The TSX isn’t as hot as Canada’s housing market, but stocks are gaining a lot of ground in Q2 2020. Some investors will take profits while the index is up nearly 12% year to date. But if you want higher returns, now is the time to pick up the right stocks.
Inter Pipeline (TSX:IPL) and BlackBerry (TSX:BB)(NYSE:BB) had a forgettable 2020. However, both have promising business outlooks this year and beyond. The companies appear undervalued, too, and the stocks should seek their intrinsic values soon.
The promise to shareholders
Maximizing value for all shareholders is the promise of the Inter Pipeline following its strong financial and operating results in Q1 2021. The most notable result was the 43% increase in net income to $127.8 million over Q1 2020. Its total revenue grew by 15%. On March 31, 2021, the available capacity on revolving credit facilities was approximately $2 billion.
Christian Bayle, Inter Pipeline’s president and CEO, said the successful execution of its business plan was the reason for the solid quarterly results. He also cited the considerable progress made in contracting and completing the Heartland Petrochemical Complex (HPC).
Bayle added, “The ongoing construction work at HPC is progressing well, and we remain on track to begin generating significant additional cash flow for shareholders in early 2022.” Inter Pipeline’s board of directors unanimously rejected the hostile takeover bid by an affiliate of Brookfield Infrastructure Partners in February 2021.
The board said the hostile bid is highly opportunistic. It doesn’t reflect Inter Pipeline’s full and fair value. If you were to invest today, the share price is $17.94 (+52.61% year to date). This $7.7 billion energy company pays a 2.68% dividend.
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Heritage of innovation
Over the last three years, BlackBerry’s total return was a dismal -26.20%. Thus far, in 2021, the tech stock is on a hot streak with its 21.8% gain. Market analysts are bullish and see a potential 36.2% upside from $10.28 to $14 in the next 12 months. The beating should be over for the $5.81 billion provider of intelligent security software and services to enterprises and governments worldwide.
BlackBerry was part of the GameStop drama in late January 2021. Its price has risen to as high as $31.49, or 206.3% higher than the current price. Still, investors should instead look at what’s in the cards in the future. The collaboration with Amazon Web Services should start to bear fruits this year.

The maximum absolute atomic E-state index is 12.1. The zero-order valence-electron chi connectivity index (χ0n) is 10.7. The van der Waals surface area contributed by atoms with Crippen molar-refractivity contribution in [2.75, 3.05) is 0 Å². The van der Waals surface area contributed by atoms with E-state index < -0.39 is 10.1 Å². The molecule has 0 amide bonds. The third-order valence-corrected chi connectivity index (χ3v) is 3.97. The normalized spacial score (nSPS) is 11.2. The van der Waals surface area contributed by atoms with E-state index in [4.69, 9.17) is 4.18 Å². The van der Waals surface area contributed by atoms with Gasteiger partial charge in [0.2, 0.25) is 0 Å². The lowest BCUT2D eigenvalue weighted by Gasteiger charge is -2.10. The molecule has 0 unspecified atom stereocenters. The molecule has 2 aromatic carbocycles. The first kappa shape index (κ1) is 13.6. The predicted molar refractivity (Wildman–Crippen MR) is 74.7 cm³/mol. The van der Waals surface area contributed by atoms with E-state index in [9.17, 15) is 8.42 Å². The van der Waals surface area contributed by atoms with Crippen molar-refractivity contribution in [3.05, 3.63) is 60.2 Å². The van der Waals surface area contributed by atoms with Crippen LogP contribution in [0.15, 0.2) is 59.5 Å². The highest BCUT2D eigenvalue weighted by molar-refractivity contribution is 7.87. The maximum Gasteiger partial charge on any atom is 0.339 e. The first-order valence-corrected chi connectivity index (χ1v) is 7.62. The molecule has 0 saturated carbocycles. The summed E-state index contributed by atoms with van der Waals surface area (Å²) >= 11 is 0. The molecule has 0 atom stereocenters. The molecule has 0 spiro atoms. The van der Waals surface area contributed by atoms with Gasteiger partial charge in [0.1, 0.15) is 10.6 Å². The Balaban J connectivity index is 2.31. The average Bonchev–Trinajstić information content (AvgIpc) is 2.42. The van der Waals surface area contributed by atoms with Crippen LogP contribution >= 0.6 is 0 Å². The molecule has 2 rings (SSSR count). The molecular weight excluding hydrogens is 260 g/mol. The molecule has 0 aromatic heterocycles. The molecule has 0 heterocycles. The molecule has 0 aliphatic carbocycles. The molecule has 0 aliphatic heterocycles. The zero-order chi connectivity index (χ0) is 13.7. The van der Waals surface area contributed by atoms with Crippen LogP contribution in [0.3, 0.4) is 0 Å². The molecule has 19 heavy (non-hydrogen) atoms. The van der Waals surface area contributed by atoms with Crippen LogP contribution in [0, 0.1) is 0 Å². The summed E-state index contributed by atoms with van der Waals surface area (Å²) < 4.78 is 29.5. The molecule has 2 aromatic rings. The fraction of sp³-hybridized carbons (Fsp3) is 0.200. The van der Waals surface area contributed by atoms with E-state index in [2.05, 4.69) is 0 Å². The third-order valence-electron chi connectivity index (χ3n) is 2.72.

Furthermore, the latest company announcement is another compelling reason to invest in the tech stock. On May 7, 2021, Chinese electric carmaker WM Motor chose BlackBerry’s QNX Neutrino Realtime Operating System (RTOS), QNX Software Development Platform (SDP), and QNX Hypervisor to power its advanced W6 SUV model.
The all-electric vehicle is China’s first mass-produced vehicle. W6 can autonomously perform specific parking maneuvers. According to Dhiraj Handa, BlackBerry’s vice-president for the Asia Pacific region, the company is a trusted partner for the automotive industry. BlackBerry boasts a heritage of innovation in operating system technology and security.
TSX is rocking
Besides the record-high close on May 7, 2021 (19,472.70), Canada’s main stock index rose for a 10th consecutive week. A senior investment adviser at IA Private Wealth, Allan Small, said, “We’re rocking.” All 11 major sectors, led by health care and energy, climbed in a broad-based rally. Inter Pipeline and BlackBerry are screaming buys.
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This article represents the opinion of the writer, who may disagree with the “official” recommendation position of a Motley Fool premium service or advisor. We’re Motley! Questioning an investing thesis — even one of our own — helps us all think critically about investing and make decisions that help us become smarter, happier, and richer, so we sometimes publish articles that may not be in line with recommendations, rankings or other content.
John Mackey, CEO of Whole Foods Market, an Amazon subsidiary, is a member of The Motley Fool’s board of directors. Fool contributor Christopher Liew has no position in any of the stocks mentioned. David Gardner owns shares of Amazon and GameStop. The Motley Fool owns shares of and recommends Amazon. The Motley Fool recommends BlackBerry, BlackBerry, BROOKFIELD INFRA PARTNERS LP UNITS, and Brookfield Infrastructure Partners and recommends the following options: long January 2022 $1920 calls on Amazon and short January 2022 $1940 calls on Amazon.